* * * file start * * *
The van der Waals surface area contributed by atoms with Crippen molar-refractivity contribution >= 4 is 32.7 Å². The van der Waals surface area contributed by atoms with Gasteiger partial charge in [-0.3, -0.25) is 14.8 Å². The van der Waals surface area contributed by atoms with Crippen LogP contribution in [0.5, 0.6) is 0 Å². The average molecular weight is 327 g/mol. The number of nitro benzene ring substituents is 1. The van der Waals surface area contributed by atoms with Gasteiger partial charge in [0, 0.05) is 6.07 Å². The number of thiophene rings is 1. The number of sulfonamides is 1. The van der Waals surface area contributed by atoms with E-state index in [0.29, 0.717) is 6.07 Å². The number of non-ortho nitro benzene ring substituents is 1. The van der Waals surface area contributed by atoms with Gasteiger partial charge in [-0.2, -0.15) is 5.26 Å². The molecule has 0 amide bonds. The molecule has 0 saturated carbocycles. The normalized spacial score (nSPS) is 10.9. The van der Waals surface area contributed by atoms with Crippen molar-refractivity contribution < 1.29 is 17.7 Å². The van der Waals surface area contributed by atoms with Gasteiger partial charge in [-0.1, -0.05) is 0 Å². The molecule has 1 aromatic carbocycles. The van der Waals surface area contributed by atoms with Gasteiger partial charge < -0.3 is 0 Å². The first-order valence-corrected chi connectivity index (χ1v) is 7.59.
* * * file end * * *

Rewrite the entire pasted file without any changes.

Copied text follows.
The van der Waals surface area contributed by atoms with Crippen molar-refractivity contribution >= 4 is 32.7 Å². The van der Waals surface area contributed by atoms with Gasteiger partial charge in [-0.3, -0.25) is 14.8 Å². The van der Waals surface area contributed by atoms with Crippen LogP contribution in [0.5, 0.6) is 0 Å². The average molecular weight is 327 g/mol. The number of nitro benzene ring substituents is 1. The van der Waals surface area contributed by atoms with Gasteiger partial charge in [0, 0.05) is 6.07 Å². The number of thiophene rings is 1. The number of sulfonamides is 1. The van der Waals surface area contributed by atoms with E-state index in [0.29, 0.717) is 6.07 Å². The number of non-ortho nitro benzene ring substituents is 1. The van der Waals surface area contributed by atoms with Gasteiger partial charge in [-0.2, -0.15) is 5.26 Å². The molecule has 0 amide bonds. The molecule has 0 saturated carbocycles. The normalized spacial score (nSPS) is 10.9. The van der Waals surface area contributed by atoms with Crippen molar-refractivity contribution < 1.29 is 17.7 Å². The van der Waals surface area contributed by atoms with Gasteiger partial charge in [-0.1, -0.05) is 0 Å². The molecule has 1 aromatic carbocycles. The van der Waals surface area contributed by atoms with Gasteiger partial charge < -0.3 is 0 Å². The first-order valence-corrected chi connectivity index (χ1v) is 7.59.